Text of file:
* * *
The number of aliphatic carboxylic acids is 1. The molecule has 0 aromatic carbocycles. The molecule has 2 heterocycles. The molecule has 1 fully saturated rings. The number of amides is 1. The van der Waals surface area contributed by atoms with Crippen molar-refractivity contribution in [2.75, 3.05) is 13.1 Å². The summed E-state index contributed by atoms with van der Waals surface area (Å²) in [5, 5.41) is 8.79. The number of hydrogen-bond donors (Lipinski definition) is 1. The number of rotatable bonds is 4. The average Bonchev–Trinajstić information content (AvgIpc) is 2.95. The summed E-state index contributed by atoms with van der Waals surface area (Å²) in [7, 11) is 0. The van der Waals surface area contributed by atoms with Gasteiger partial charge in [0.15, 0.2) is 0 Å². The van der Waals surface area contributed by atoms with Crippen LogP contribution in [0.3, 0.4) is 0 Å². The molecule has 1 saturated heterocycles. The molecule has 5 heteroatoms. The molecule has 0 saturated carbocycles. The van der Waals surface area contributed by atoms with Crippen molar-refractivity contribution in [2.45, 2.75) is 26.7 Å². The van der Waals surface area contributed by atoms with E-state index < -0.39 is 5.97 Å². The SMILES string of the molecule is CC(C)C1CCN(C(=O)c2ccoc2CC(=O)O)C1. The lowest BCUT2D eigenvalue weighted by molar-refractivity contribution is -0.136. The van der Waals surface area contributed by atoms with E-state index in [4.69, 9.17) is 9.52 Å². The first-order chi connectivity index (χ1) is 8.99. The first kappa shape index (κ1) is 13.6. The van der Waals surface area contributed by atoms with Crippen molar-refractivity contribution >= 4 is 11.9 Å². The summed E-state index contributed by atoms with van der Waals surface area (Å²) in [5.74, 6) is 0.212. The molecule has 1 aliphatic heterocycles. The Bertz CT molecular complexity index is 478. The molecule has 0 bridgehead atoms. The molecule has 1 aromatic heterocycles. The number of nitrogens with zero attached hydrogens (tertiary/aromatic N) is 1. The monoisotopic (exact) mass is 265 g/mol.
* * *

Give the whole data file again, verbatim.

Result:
The number of aliphatic carboxylic acids is 1. The molecule has 0 aromatic carbocycles. The molecule has 2 heterocycles. The molecule has 1 fully saturated rings. The number of amides is 1. The van der Waals surface area contributed by atoms with Crippen molar-refractivity contribution in [2.75, 3.05) is 13.1 Å². The summed E-state index contributed by atoms with van der Waals surface area (Å²) in [5, 5.41) is 8.79. The number of hydrogen-bond donors (Lipinski definition) is 1. The number of rotatable bonds is 4. The average Bonchev–Trinajstić information content (AvgIpc) is 2.95. The summed E-state index contributed by atoms with van der Waals surface area (Å²) in [7, 11) is 0. The van der Waals surface area contributed by atoms with Gasteiger partial charge in [0.15, 0.2) is 0 Å². The van der Waals surface area contributed by atoms with Crippen LogP contribution in [0.3, 0.4) is 0 Å². The molecule has 1 saturated heterocycles. The molecule has 5 heteroatoms. The molecule has 0 saturated carbocycles. The van der Waals surface area contributed by atoms with Crippen molar-refractivity contribution in [2.45, 2.75) is 26.7 Å². The van der Waals surface area contributed by atoms with E-state index < -0.39 is 5.97 Å². The SMILES string of the molecule is CC(C)C1CCN(C(=O)c2ccoc2CC(=O)O)C1. The lowest BCUT2D eigenvalue weighted by molar-refractivity contribution is -0.136. The van der Waals surface area contributed by atoms with E-state index in [4.69, 9.17) is 9.52 Å². The first-order chi connectivity index (χ1) is 8.99. The first kappa shape index (κ1) is 13.6. The van der Waals surface area contributed by atoms with Crippen molar-refractivity contribution >= 4 is 11.9 Å². The summed E-state index contributed by atoms with van der Waals surface area (Å²) in [5.74, 6) is 0.212. The molecule has 1 aliphatic heterocycles. The Bertz CT molecular complexity index is 478. The molecule has 0 bridgehead atoms. The molecule has 1 aromatic heterocycles. The number of nitrogens with zero attached hydrogens (tertiary/aromatic N) is 1. The monoisotopic (exact) mass is 265 g/mol.